Monday, December 9, 2013


Here's what I liked best of the new music this year.  Some kid me about my musical taste being older than me.  The average age of the artists featured below is 56.  Norah Jones sort of spoils it.  Take out "foreverly" and the average jumps to 64.

Spirit in the Room - Tom Jones (Rounder) - For fans of Praise & Blame, this is a sequel that equals the original.  This is the comeback that stuck for Jones, returning to his soulful blues and gospel roots to overcome his own kitsch appeal.  Like its predecessor, the album is a treat of interesting covers, including Leonard Cohen, Odetta and the Low Anthem's "Charlie Darwin."  Jones also plays tribute to his peers' viability by covering recent tunes from Paul McCartney, Paul Simon and Bob Dylan.  Like the best song interpreters, even without writing the words you believe he lived all of it.  Originally released in the UK in 2012, it did not receive U.S. distribution until 2013, so it counts.

Love Has Come for You - Steve Martin and Edie Brickell (Rounder) - Having only known Brickell from her hit of, yikes, 25 years ago, her vocals and lyrics were a captivating surprise.  Being used to following Steve Martin on the talk show circuit, I couldn't help to keep running into this special duo.  Her lilting drawl set against Martin's expert banjo picking makes you feel so good you almost don't realize all the songs involve some type of heartache.  The forgotten love, the friend waiting to be seen as something more and the old saw about a man finding a baby in a suitcase that had been thrown from a train.  I now think of her as way more than Mrs. Paul Simon #3.  On "Letterman," Dave asked, "Does Garfunkel ever come by?"  Brickell answered, "If he does, it's not when I'm there."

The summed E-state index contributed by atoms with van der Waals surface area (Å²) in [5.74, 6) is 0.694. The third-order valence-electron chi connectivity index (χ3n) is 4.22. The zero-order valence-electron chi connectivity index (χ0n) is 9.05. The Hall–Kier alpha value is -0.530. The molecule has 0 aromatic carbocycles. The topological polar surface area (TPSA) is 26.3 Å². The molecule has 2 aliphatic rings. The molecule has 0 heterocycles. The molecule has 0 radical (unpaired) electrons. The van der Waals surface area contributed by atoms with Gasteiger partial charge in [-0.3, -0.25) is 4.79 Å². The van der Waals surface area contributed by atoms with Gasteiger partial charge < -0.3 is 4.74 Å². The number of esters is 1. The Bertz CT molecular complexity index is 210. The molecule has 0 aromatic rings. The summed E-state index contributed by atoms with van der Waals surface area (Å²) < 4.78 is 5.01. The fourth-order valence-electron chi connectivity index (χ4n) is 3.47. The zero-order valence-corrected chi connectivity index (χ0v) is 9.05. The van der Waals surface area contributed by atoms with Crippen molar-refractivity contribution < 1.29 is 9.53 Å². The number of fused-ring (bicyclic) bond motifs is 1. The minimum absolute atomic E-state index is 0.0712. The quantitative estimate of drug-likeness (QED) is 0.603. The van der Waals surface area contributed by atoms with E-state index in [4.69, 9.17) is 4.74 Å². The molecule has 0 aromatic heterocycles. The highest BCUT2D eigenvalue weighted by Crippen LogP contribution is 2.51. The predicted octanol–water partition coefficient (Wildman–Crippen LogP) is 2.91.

New - Paul McCartney (MPL/Concord) - "New" is your required dose of Macca, to be administered every 4-6 years.  I'm not sure if there's anything edgy modern or revelatory to warrant all the critical hooha, positive and welcome as it is.  It hit me as more of a sequel to 2005's "Chaos & Creation in the Backyard."  Well-written tunes punched with inventive production.  I think McCartney's at his best with producers who let him do his thing, but not fall into self-indulgence.  Many of the songs, including the title track, are bright, catchy pop.  That said, it's amazing how arresting it is to hear him presented with just guitar and vocals, as he is on "Early Days" and "Hosanna."  This is the first album where his voice is showing his age, but it's aged well.

Quality Street - Nick Lowe (Yep Roc) - When you've remade yourself as an old-fashioned crooner, albeit with rockabilly tendencies, a Christmas album may have been inevitable.  Lowe presents a mix of original, traditional and cover tunes.  The highlight for me is "Christmas at the Airport," which finds Lowe eking out holiday cheer while snowed in and then abandoned at the terminal.  That's the cheekiest it gets.  Most of the album is done without winks, sometimes even with solemnity.  "I Was Born in Bethlehem" tells the Christmas story from the point of view of a reflective Jesus - "Where my sweet mother/meek and mild/and herself only a child/gave her best/then took her rest."  Anyone else covering Roger Miller's "Old Toy Trains" would either load up on schmaltz or corn.  Lowe makes it a heartwarming ballad.  Overall, the album's a smooth  sleigh ride that, while I have it on CD, begs for a turntable.